In "Nation-building moonshots and why they matter" Georgie Skipper argues Australia should "aim big", as the USA did with the Apollo program. However, history only remembers the winners of a race, and I suggest we should also learn from the losers. Like the USA, the USSR had a space program shooting for the moon. But their big rocket failed and the vast expense was wasted, placing the country further behind. Australia can't afford all-or-nothing moonshots and should adopt the more cautious approach exemplified by the Chinese space program, focusing on smaller goals and learning from others. I suggest an area which Australia can safely reach the stratosphere, if not the moon, is online education.
China has had success with rockets and automated probes. But because of the risk, time and cost in developing technology for crewed space travel, China instead purchased proven technology from Russia. China's Shenzhou spacecraft is an improved version of the Russian Soyuz, and China's Feitian space suit is derived from Russia's Orlan-M. Each new Chinese version incorporates more local technology, but starting from a proven base.
Australia should adopt the same approach, not reinventing what is already available for the sake of being different, but instead adding local unique features. We should choose projects with ambitious, but achievable goals which have real tangible outcomes. We can't afford to build moon rockets in the hope it might lead to a better powdered orange juice. A little symbolism is okay, but better are projects aimed to help people here on earth.
The USA new approach to space may also be useful in Australia. While Elon Musk's Space X private space venture has been rightly hailed, it is backed with funding from NASA and the US Government. The US is funding private space ventures, offering competitive tenders for delivery of people and cargo to orbit, and the construction of a lunar lander. Like the Chinese approach, this takes older proven technology developed by government and updates it.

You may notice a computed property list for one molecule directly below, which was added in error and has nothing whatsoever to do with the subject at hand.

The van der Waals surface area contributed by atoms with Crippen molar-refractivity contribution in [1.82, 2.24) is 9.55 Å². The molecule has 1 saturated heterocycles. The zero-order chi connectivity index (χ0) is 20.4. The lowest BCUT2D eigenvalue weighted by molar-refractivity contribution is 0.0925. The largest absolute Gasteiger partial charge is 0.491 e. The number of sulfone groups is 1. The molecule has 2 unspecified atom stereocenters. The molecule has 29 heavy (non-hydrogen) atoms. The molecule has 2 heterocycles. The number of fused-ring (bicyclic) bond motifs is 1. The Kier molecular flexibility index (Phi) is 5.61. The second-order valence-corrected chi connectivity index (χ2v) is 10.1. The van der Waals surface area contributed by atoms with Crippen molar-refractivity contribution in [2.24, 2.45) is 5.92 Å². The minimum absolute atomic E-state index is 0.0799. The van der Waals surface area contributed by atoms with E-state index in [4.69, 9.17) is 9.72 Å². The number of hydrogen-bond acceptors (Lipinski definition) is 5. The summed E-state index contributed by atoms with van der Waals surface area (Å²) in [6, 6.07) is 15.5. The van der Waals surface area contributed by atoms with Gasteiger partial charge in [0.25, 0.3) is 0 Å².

The COVID-19 vaccines delivered by Pfizer, Astra Zeneca, and Johnson & Johnson are another example of government funding combined with private enterprise. Governments around the world funded fundamental research into vaccines over decades. When COVID-19 hit, governments provided billions of dollars to companies for development. However, this was not a moonshot, this was a measured response to a very real threat to the world.
History shows that a big bet sometimes pays off, but a slow steady, modest investments can also give good returns. While vaccines have received most attention, there are other technologies, such as online education, which have been key to dealing with the pandemic. Few realise that the Moodle learning management system, used by schools and universities around the world for teaching students online, was developed in Perth, Australia. Australian governments failed to back the development of Moodle, and Australia lost the opportunity to lead the world in online education. Moodle is still based in Perth, but in 2018 announced a new Barcelona headquarters. While Moodle will not say so publicly, this was due to the lack of support from the Australian and WA governments.
After mining, international education is Australia's major export industry. However, Australian governments have failed to back this industry, in the way they back mining, even though it employs far more people. It is not too late to aim for orbit with online learning, if not the moon. Australia's current international export industry is under threat from new competitors, as well as new technology. We need to invest now to save this industry and see it flourish.
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